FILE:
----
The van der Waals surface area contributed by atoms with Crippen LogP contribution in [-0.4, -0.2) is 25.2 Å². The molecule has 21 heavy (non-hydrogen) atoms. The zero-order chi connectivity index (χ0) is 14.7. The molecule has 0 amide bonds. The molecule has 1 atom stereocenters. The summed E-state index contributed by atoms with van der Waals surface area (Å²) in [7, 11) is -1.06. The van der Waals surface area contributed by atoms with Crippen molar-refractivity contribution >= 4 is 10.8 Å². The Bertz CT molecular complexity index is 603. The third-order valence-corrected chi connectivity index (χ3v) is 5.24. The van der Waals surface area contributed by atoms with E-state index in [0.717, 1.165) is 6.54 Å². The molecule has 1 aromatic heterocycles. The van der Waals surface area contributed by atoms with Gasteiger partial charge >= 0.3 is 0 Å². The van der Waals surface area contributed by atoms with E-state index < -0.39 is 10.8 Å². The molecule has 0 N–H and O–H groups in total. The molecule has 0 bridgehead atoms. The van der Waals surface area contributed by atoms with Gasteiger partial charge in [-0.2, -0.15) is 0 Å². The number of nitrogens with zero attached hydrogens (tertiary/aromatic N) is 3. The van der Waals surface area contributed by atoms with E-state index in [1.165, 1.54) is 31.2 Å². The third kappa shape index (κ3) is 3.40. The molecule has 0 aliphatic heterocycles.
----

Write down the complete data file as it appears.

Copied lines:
The van der Waals surface area contributed by atoms with Crippen LogP contribution in [-0.4, -0.2) is 25.2 Å². The molecule has 21 heavy (non-hydrogen) atoms. The zero-order chi connectivity index (χ0) is 14.7. The molecule has 0 amide bonds. The molecule has 1 atom stereocenters. The summed E-state index contributed by atoms with van der Waals surface area (Å²) in [7, 11) is -1.06. The van der Waals surface area contributed by atoms with Crippen molar-refractivity contribution >= 4 is 10.8 Å². The Bertz CT molecular complexity index is 603. The third-order valence-corrected chi connectivity index (χ3v) is 5.24. The van der Waals surface area contributed by atoms with E-state index in [0.717, 1.165) is 6.54 Å². The molecule has 1 aromatic heterocycles. The van der Waals surface area contributed by atoms with Gasteiger partial charge >= 0.3 is 0 Å². The van der Waals surface area contributed by atoms with E-state index < -0.39 is 10.8 Å². The molecule has 0 N–H and O–H groups in total. The molecule has 0 bridgehead atoms. The van der Waals surface area contributed by atoms with Gasteiger partial charge in [-0.2, -0.15) is 0 Å². The number of nitrogens with zero attached hydrogens (tertiary/aromatic N) is 3. The van der Waals surface area contributed by atoms with E-state index in [1.165, 1.54) is 31.2 Å². The third kappa shape index (κ3) is 3.40. The molecule has 0 aliphatic heterocycles.